The Avon ladies who won't be calling on you any more
Avon Calling? Not any more, after the cosmetics giant dramatically pulled out of Ireland as part of a $400m cost-cutting initiative this week.
Up to 5,000 'Avon Ladies' across the country have been left jobless following the shock announcement by the US company on Monday.
For Avon veteran Valerie Ryan, it's the end of an era.
"When I was growing up, I remember my mum getting the Avon catalogue," says mum-of-four Valerie (54) from Crosshaven in Co Cork.
"Then, 17 years ago, when my own children were quite small, a friend asked me to come on board.
"The beauty of Avon was that you could go in at any level. You could just buy your own lipstick at discount or you could have 20 [sales] reps under you.
"It was ideal for me," adds the hairdresser. "I could do an hour here and there without being missing full-time from my family. I could drop the boys to rugby training and do an hour and then go and collect them.
"For me, it was just pocket money – it helped me buy my own lipstick and night cream. But I know other women who relied on it to pay the bills.
"It's very sad for us."
Since gracing doorsteps in 1886, the Avon Lady – famously portrayed by Dianne Wiest in Edward Scissorhands – has become one of the world's most enduring emblems of women's entrepreneurship.
Today, around 6.5 million reps worldwide, 99pc of whom are women, help shift four lipsticks every second for the brand through door-to-door sales, Avon parties and online.
Five decades after selling her first lipstick, former Avon Lady Pat O'Neill says she's still a fan of the products.
"Back then, you got your little suitcase full of samples and you went around door to door," recalls Pat, who's in her 80s.
"After I got married, I saw an ad recruiting sales reps. My husband bought my kit for me and I started off.
"The children in the area used to call me 'The Lipstick Lady'. You had to look the part and, of course, you had to drive.
"In the beginning, it was difficult knocking on doors," admits Pat, who, until this week, was a customer of Valerie's.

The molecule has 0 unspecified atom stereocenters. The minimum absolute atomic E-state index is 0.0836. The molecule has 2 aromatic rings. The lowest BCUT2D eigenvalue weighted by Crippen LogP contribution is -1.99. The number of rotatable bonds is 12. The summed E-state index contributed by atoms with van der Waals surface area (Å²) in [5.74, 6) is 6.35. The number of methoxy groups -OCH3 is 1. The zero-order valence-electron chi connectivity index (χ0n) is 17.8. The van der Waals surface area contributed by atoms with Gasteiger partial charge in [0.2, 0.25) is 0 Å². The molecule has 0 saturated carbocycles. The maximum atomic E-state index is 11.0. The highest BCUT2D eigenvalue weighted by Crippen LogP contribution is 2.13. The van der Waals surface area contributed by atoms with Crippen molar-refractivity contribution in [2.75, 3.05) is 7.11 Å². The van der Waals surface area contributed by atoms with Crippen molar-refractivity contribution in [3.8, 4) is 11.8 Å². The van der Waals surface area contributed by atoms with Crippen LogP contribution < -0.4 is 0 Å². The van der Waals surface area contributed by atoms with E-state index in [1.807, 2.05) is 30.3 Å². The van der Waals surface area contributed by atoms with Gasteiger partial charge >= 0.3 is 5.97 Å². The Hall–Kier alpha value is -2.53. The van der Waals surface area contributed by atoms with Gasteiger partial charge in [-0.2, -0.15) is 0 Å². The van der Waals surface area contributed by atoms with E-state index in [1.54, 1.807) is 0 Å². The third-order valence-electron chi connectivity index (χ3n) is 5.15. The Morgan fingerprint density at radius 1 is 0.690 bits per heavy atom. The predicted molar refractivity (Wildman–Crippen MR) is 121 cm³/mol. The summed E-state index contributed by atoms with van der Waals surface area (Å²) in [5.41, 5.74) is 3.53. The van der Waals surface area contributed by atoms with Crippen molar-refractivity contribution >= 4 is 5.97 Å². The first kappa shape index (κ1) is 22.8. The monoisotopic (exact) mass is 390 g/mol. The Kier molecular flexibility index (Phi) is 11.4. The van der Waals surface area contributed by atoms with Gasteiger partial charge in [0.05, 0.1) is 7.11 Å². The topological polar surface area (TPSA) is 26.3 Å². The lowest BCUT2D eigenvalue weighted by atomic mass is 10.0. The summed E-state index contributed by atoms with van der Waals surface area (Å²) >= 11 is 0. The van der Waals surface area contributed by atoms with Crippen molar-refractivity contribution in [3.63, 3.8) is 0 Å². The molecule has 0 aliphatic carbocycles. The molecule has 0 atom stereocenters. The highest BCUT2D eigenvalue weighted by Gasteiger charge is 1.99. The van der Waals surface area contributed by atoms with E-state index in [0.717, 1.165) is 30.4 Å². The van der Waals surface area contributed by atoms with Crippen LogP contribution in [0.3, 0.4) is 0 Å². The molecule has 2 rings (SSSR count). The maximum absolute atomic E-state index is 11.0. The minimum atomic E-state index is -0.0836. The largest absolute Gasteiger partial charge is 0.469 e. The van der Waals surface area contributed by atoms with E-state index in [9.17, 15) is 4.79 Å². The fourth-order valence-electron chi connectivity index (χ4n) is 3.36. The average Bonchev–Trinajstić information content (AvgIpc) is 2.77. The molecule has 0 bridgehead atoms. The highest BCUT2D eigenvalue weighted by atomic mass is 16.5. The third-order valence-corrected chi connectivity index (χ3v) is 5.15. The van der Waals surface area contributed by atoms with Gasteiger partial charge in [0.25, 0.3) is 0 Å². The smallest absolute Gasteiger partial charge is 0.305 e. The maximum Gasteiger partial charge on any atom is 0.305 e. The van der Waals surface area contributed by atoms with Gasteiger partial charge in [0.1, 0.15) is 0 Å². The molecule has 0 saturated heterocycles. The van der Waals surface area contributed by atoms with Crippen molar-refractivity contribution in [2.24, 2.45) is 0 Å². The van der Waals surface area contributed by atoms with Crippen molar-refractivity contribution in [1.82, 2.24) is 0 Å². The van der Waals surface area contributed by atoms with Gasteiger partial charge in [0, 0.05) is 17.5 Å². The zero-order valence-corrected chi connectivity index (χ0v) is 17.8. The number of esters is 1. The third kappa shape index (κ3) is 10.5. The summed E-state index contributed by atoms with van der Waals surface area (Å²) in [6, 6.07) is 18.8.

"But I soon got into it.
"The first time Valerie came to me I said: 'I was an Avon Lady long ago – I could never turn one away from my door'."
Despite almost $11bn in annual revenue and celebrity endorsements including Reese Witherspoon, Avon has not been without its own wrinkles recently.
According to one quarterly report last year, the company sold 1pc fewer items, while its army of sales reps shrank by 2pc.
For Ireland's Avon ladies, however, it's the terse five-line statement posted on the company's website this week announcing that it had "ceased trading in the Republic of Ireland" that is most disappointing of all.
"Avon has just disappeared overnight," says Valerie Ryan. "I only found out after a friend texted me. I couldn't believe it and went straight on to the website.
"The worst thing is we've been left without any information, so there's nothing to tell customers.
"I've had people on the phone to me all week saying: 'Where am I going to get my face cream?'
"Avon hasn't actually told us anything," she adds. "Even on the posting on the website, it didn't say sorry – that'll tell you we're a blip on their horizon."
"Avon has always claimed to be 'the company for women'. There are a lot of women [for whom] that's the only bit of pocket money they have for themselves – now that's gone."
It's not the first time the company has pulled the plug on its Irish operations.
"In the last recession in the 1980s, the same sort of thing happened," explains Valerie, who joined Avon after it re-entered the Irish market in 1994.
"They're a global company and we really are only a dot on their landscape.
"I have an order pending. I don't know if customers are going to get their products now.
"Normally, when an order is delivered, you collect the money from customers, you pay your manager and the manager pays Avon. There will be [sales reps] who will be left out of pocket – but Avon won't be. Avon will have to be paid."
However, a spokesperson for Avon told Weekend Review: "Avon has not sought any payment from business developers for orders that were not fulfilled.
"Avon Ireland has seen a decline in revenue and has not made an operating profit in the last three years in the Irish market.
"Given current marketing conditions, following an in-depth internal review of operations performance and potential for growth, Avon made the decision to close its operations in the Republic of Ireland.
"It truly was a very difficult decision to make. This is part of a global effort to turn around the business. We're committed to doing what's best for the larger enterprise and Avon representatives all over the world."
As independent contractors, the company's "active representatives" here are not entitled to any severance pay.
But Valerie reveals it's not the extra cash she'll miss the most.
"I was widowed at a young age, so my Avon was very precious to me then," she says. "Over the years, I've sat in a lot of people's kitchens.
"I had a lot of people I called to regularly that have now become friends as much as customers.
"Avon has been a big part of my life. I never felt it was work.
"I'm going to miss it."